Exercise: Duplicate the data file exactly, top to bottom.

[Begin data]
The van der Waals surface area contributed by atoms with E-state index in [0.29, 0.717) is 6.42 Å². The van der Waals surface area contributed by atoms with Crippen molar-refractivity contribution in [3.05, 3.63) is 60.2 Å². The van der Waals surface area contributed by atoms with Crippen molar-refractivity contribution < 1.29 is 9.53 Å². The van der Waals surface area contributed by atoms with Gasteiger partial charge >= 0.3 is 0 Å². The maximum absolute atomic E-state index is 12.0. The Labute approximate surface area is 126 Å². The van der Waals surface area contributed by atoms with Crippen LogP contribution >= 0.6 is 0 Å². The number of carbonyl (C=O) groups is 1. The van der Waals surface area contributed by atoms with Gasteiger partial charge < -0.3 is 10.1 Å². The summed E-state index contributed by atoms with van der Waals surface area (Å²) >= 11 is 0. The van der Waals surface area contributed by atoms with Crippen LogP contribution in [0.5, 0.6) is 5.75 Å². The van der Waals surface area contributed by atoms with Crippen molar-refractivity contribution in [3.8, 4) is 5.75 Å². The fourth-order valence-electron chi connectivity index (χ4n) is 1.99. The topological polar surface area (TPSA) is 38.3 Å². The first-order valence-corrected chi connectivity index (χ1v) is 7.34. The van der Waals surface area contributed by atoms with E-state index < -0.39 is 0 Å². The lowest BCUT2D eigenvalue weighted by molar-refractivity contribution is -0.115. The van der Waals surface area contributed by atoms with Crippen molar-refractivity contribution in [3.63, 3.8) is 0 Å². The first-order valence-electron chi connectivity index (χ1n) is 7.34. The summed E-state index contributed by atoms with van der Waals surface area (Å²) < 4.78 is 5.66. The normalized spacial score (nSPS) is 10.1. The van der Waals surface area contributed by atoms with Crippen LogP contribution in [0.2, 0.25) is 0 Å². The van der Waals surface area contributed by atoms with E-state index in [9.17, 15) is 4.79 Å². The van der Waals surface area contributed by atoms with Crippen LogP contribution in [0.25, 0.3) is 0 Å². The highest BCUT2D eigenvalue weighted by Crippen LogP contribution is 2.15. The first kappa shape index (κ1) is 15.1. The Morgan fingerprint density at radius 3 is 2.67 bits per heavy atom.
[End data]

The van der Waals surface area contributed by atoms with E-state index in [0.29, 0.717) is 6.42 Å². The van der Waals surface area contributed by atoms with Crippen molar-refractivity contribution in [3.05, 3.63) is 60.2 Å². The van der Waals surface area contributed by atoms with Crippen molar-refractivity contribution < 1.29 is 9.53 Å². The van der Waals surface area contributed by atoms with Gasteiger partial charge >= 0.3 is 0 Å². The maximum absolute atomic E-state index is 12.0. The Labute approximate surface area is 126 Å². The van der Waals surface area contributed by atoms with Crippen LogP contribution >= 0.6 is 0 Å². The number of carbonyl (C=O) groups is 1. The van der Waals surface area contributed by atoms with Gasteiger partial charge < -0.3 is 10.1 Å². The summed E-state index contributed by atoms with van der Waals surface area (Å²) >= 11 is 0. The van der Waals surface area contributed by atoms with Crippen LogP contribution in [0.5, 0.6) is 5.75 Å². The van der Waals surface area contributed by atoms with Crippen molar-refractivity contribution in [3.8, 4) is 5.75 Å². The fourth-order valence-electron chi connectivity index (χ4n) is 1.99. The topological polar surface area (TPSA) is 38.3 Å². The first-order valence-corrected chi connectivity index (χ1v) is 7.34. The van der Waals surface area contributed by atoms with E-state index < -0.39 is 0 Å². The lowest BCUT2D eigenvalue weighted by molar-refractivity contribution is -0.115. The van der Waals surface area contributed by atoms with Crippen molar-refractivity contribution in [3.63, 3.8) is 0 Å². The first-order valence-electron chi connectivity index (χ1n) is 7.34. The summed E-state index contributed by atoms with van der Waals surface area (Å²) < 4.78 is 5.66. The normalized spacial score (nSPS) is 10.1. The van der Waals surface area contributed by atoms with Crippen LogP contribution in [0.2, 0.25) is 0 Å². The van der Waals surface area contributed by atoms with E-state index in [9.17, 15) is 4.79 Å². The van der Waals surface area contributed by atoms with Crippen LogP contribution in [0.25, 0.3) is 0 Å². The highest BCUT2D eigenvalue weighted by Crippen LogP contribution is 2.15. The first kappa shape index (κ1) is 15.1. The Morgan fingerprint density at radius 3 is 2.67 bits per heavy atom.